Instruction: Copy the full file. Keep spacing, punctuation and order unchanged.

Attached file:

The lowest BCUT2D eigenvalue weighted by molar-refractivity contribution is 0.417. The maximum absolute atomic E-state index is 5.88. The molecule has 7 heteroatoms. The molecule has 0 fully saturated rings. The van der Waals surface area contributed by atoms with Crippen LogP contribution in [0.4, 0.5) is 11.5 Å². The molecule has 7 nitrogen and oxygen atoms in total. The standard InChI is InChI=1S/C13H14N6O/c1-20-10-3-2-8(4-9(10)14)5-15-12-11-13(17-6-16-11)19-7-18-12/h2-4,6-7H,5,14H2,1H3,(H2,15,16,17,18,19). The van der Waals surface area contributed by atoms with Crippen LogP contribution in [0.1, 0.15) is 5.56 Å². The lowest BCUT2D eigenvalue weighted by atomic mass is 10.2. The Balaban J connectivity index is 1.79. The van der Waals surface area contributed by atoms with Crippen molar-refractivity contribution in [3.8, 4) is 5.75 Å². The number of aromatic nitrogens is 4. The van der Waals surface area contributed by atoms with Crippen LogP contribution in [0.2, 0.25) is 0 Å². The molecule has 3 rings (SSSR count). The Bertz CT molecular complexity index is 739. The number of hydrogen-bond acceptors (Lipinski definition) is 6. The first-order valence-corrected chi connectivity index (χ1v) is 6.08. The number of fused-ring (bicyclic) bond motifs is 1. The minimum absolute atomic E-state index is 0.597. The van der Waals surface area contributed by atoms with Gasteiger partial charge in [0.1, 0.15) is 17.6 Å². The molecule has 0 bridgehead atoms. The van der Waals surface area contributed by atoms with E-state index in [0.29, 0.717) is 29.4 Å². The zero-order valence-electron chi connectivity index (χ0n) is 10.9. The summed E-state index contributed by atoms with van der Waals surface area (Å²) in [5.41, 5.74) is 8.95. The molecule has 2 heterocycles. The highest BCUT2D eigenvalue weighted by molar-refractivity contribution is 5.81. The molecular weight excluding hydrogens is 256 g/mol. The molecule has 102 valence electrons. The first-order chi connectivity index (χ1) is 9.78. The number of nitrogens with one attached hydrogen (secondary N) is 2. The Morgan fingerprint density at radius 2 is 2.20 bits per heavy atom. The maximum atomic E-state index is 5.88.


The lowest BCUT2D eigenvalue weighted by molar-refractivity contribution is 0.417. The maximum absolute atomic E-state index is 5.88. The molecule has 7 heteroatoms. The molecule has 0 fully saturated rings. The van der Waals surface area contributed by atoms with Crippen LogP contribution in [0.4, 0.5) is 11.5 Å². The molecule has 7 nitrogen and oxygen atoms in total. The standard InChI is InChI=1S/C13H14N6O/c1-20-10-3-2-8(4-9(10)14)5-15-12-11-13(17-6-16-11)19-7-18-12/h2-4,6-7H,5,14H2,1H3,(H2,15,16,17,18,19). The van der Waals surface area contributed by atoms with Crippen LogP contribution in [0.1, 0.15) is 5.56 Å². The lowest BCUT2D eigenvalue weighted by atomic mass is 10.2. The Balaban J connectivity index is 1.79. The van der Waals surface area contributed by atoms with Crippen molar-refractivity contribution in [3.8, 4) is 5.75 Å². The number of aromatic nitrogens is 4. The van der Waals surface area contributed by atoms with Crippen LogP contribution in [0.2, 0.25) is 0 Å². The molecule has 3 rings (SSSR count). The Bertz CT molecular complexity index is 739. The number of hydrogen-bond acceptors (Lipinski definition) is 6. The first-order valence-corrected chi connectivity index (χ1v) is 6.08. The number of fused-ring (bicyclic) bond motifs is 1. The minimum absolute atomic E-state index is 0.597. The van der Waals surface area contributed by atoms with Gasteiger partial charge in [0.1, 0.15) is 17.6 Å². The molecule has 0 bridgehead atoms. The van der Waals surface area contributed by atoms with E-state index in [0.29, 0.717) is 29.4 Å². The zero-order valence-electron chi connectivity index (χ0n) is 10.9. The summed E-state index contributed by atoms with van der Waals surface area (Å²) in [5.41, 5.74) is 8.95. The molecule has 2 heterocycles. The highest BCUT2D eigenvalue weighted by molar-refractivity contribution is 5.81. The molecular weight excluding hydrogens is 256 g/mol. The molecule has 102 valence electrons. The first-order chi connectivity index (χ1) is 9.78. The number of nitrogens with one attached hydrogen (secondary N) is 2. The Morgan fingerprint density at radius 2 is 2.20 bits per heavy atom. The maximum atomic E-state index is 5.88.